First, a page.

The graphic below depicts the 3 steps to learning an SR Stance.

er-steps

  1. The first step is to set up a static preload on the shank (shin) of the leg by tensioning the soleus muscle to the point where it goes into isometric contraction and arrests ankle dorsiflexion.

The static preload occurs when the tension in the soleus muscle of the leg simultaneously peaks with the tension in the sheet-like ligament called the plantar aponeurosis (PA). The PA supports the vault of the arch of the foot. The soleus is an extension of the PA. This was discussed in my post ZEPPA-DELTA ANGLE AND THE STRETCH REFLEX.

  • While barefoot, stand erect on a hard, flat, level surface as shown in the left hand figure in the graphics above and below. The weight should be felt more under the heels than under the forefoot.
  • Relax the major muscles in the back of the legs (mainly the hamstrings) and allow the hips to drop and the knees to move forward as shown in the right hand figure in the graphics above (1.) and below.
  • As the knees move forward and the hips drop towards the floor the ankle joint will dorsiflex and the angle the shank forms with the floor and the angle of the knee, will both increase until a point is reached where the shank stops moving forward on its own. Movement of the shank will probably be arrested at a point where a plumb line extending downward from the knee cap ends up slightly ahead of the foot. This is the static preload shank angle. It is the point where the soleus and quadriceps muscles go into isometric contraction.

static-preload

2. From the static preload shank angle, while keeping the spine straight, bend forward slightly at the waist. The angles of the shank (ankles) and knees will decrease as the pelvis moves up and back and the CoM moves forward towards the balls of the feet. This will cause the muscles of the thigh to shift from the Quadriceps to the Hamstrings. Bending at the waist tilts the pelvis forward. As the pelvis tilts forward, it tensions the Hamstrings and Gastrocnemius causing the knee and ankle to extend to a point where extension is arrested by the muscles going into isometric contraction. Tension in the Hamstrings and Gastrocnemius extends the lever arm acting to compress the vault of the arches of the feet from the top of the shank to the pelvis thus increasing the pressure on the balls of the feet through Achilles-PA load transfer.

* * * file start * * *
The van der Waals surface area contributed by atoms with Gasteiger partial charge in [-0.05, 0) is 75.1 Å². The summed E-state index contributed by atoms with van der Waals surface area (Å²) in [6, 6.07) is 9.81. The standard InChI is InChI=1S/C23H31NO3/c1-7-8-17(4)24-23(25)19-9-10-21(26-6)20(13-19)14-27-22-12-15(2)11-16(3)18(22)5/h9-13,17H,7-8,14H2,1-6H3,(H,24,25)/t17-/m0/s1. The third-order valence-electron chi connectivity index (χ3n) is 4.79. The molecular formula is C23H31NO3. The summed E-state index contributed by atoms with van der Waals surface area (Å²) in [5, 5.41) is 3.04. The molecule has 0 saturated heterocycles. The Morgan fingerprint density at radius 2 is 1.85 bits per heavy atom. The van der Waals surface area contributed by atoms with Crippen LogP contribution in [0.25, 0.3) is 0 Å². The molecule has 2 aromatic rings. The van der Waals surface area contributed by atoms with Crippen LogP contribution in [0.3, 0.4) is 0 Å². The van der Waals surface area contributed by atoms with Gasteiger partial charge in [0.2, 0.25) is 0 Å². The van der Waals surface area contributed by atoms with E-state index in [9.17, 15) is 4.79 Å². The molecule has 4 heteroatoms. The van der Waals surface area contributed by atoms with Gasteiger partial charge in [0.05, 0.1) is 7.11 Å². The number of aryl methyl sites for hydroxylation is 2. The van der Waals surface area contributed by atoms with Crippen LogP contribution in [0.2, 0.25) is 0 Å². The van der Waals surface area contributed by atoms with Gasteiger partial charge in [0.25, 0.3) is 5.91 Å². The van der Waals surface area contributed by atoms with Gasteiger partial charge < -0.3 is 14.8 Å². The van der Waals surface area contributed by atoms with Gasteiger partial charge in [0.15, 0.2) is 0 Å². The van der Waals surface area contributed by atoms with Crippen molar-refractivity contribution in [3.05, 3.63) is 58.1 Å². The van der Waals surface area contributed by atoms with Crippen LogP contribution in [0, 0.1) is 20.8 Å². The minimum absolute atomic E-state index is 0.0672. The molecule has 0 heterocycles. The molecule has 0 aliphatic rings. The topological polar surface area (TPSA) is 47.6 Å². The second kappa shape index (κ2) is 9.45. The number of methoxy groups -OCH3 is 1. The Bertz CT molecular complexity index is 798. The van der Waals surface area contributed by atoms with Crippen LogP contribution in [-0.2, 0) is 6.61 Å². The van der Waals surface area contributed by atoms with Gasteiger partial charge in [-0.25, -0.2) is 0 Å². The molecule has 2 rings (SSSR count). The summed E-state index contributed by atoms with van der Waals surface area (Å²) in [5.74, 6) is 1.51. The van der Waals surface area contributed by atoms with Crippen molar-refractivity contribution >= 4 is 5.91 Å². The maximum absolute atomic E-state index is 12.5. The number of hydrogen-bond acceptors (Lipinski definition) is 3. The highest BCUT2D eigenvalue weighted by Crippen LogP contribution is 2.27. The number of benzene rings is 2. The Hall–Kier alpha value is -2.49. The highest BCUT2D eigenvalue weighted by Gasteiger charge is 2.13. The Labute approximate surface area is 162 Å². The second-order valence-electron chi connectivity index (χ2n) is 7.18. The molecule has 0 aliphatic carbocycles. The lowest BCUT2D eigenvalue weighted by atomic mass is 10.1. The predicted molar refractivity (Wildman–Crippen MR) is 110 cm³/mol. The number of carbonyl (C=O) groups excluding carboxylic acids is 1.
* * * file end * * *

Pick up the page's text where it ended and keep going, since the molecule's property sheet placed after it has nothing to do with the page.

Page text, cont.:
3. From the position in 2., round the back and shoulders as you bend forward from the waist.

Shldrs-back

Make sure the core is activated and tightened as you round the back and shoulders. Pull the shoulders forward and towards each other as the back is rounded so as to form a bow with the shoulder girdle. Looking down from above, the arms should look like they are hugging a large barrel.

Repeat steps 1 through 3. Pay close attention to the changes in the sensations in your body as you work through each step. If you bounce up and down lightly in the position in Step 3., the angles of the joints in your stance should return to the static preload position between bounces.

With the ski boot and Zeppa-Delta ramp angles configured to enable an SR stance, your ski boots will work for you and with you instead of the other way around.

In my next post, I will go into greater detail on how rounding the shoulders and holding the arms in the correct position optimally activates the muscles associated with the SR stance.

ZEPPA-DELTA ANGLE EXTENDER

The problem associated with measuring boot board (zeppa) and/or binding (delta) ramp angle as individual components is that the resulting angle may not accurately reflect the actual angle between the plane of the base of the upper surface of the boot board and the base of the ski in the boot/binding/ski system. Boot boards of the same zeppa angle may not necessarily have the same zeppa angle with the base of the boot shell due to design and/or manufacturing variances.

A level inserted into a ski boot shell with the boot board in place can be difficult to read. With the liner in place, this is not a viable option. A better option is to extend the angle of the boot board up above the top of the shaft of the boot so it can be accurately and easily read.

A simple device for this purpose can be made for about $25 with basic hand tools and a few screws using 2 – 8 in (20 cm) x 12 in (30 cm) x 1/8 in (3 mm) thick steel carpenter’s squares.

Place the long arms of the squares over each other as shown in the photo below and clamp them securely together. Two-sided tape can be used to help secure the alignment. Then drill a hole  at one point on the vertical leg and screw the 2 squares together.